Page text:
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Increased Silver Value Hurt 'O' Quarter Mintage
By Paul M. Green

Buried away in Seated Liberty coins of all denominations there are some excellent coins that are being overlooked. One of those coins is almost certainly the 1852-O quarter.

The 1852-O quarter is not a great rarity, although it is almost certainly tougher than many would expect. It is also a very interesting story as it tends to reflect what were difficult times at that mint. In New Orleans, times were particularly difficult.

When gold was discovered in California, it was good for those who discovered the gold and good for the potential growth of the state, but it turned out to be bad for the traditional gold-to-silver ratio. That was bad for silver coins - they were suddenly too valuable. In fact, it cost more than their face value to make a silver coin and that was putting the mints between a rock and a hard place. If the mints produced coins, they would lose money and that was not a good outcome. Of course, the public had begun hoarding silver coins, causing a national coin shortage. So, if the mints didn't make coins, they could be accused of not doing anything to resolve the crisis and that was not good either.

While Congress waited to get up the courage to do what was needed, the mints dealt with the problem as best they could. This appears to have been a compromise of sorts with sometimes smaller than normal mintages.

That seems to be what we have in the case of the 1852-O Seated Liberty quarter. The mintage of the 1852-O is placed at 96,000. This was just a little higher than the 88,000 mintage 1851-O, which suggests that the same thing was done in 1851. Back in 1850 when the crisis was just starting, the New Orleans quarter mintage had been 412,000.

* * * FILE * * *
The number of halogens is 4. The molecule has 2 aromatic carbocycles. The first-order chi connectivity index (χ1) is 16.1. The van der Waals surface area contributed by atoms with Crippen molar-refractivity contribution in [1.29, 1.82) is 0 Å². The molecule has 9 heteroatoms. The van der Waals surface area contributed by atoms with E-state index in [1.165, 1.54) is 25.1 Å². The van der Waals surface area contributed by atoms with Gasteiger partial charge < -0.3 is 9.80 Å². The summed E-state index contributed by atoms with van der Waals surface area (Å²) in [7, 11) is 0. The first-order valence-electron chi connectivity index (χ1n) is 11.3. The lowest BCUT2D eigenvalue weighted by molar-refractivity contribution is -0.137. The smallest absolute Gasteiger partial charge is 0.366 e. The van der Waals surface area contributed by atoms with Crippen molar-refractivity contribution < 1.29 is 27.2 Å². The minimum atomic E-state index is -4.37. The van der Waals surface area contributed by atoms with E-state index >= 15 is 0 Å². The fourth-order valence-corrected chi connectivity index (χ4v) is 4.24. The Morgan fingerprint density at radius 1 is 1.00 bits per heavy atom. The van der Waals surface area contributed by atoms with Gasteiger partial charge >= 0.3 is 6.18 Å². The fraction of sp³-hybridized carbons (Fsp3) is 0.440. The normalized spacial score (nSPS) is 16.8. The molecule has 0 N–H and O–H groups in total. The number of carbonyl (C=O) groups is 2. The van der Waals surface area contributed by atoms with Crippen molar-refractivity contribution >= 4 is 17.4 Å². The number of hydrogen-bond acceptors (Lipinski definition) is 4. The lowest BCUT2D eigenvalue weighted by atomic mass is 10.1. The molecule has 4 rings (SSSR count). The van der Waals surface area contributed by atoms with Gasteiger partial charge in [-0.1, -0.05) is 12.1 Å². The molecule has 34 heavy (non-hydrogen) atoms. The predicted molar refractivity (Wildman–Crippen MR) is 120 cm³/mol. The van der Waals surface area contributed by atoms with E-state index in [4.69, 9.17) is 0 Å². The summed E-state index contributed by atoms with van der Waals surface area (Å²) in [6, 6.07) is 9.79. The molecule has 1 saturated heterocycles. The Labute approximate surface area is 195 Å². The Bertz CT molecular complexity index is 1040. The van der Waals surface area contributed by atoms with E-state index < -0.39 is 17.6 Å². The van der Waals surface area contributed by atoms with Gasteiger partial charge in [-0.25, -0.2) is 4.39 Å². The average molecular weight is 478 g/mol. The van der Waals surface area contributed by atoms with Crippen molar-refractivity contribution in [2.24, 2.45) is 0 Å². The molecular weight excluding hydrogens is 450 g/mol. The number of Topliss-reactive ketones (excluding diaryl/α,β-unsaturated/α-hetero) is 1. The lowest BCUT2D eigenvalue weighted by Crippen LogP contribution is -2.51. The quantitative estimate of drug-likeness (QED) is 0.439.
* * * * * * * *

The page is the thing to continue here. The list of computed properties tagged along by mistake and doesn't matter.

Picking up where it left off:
The relatively low mintage of the 1852-O may actually be only part of the story. Despite having a slightly higher mintage, the 1852-O is actually more expensive than the 1851-O. The difference is small, with the 1852-O at $195 in G-4 while the 1851-O is $185. The gap widens in upper grades where the 1852-O is $8,000 in MS-60 and the 1851-O is at $4,000.

We know that there was rarely strong saving of New Orleans issues at the time they were first issued, but the totals of the 1852-O go well beyond that. The probability is that the 1852-O was melted. We cannot prove that and if we could, the numbers would be uncertain. However, the simple lack of coins suggests that something unusual had to have happened. We suspect melting in the case of other silver coins from the period as it was actually natural once new weights were approved in 1853. Assuming it happened, the melting makes the 1852-O, which was already a good coin, that much better.


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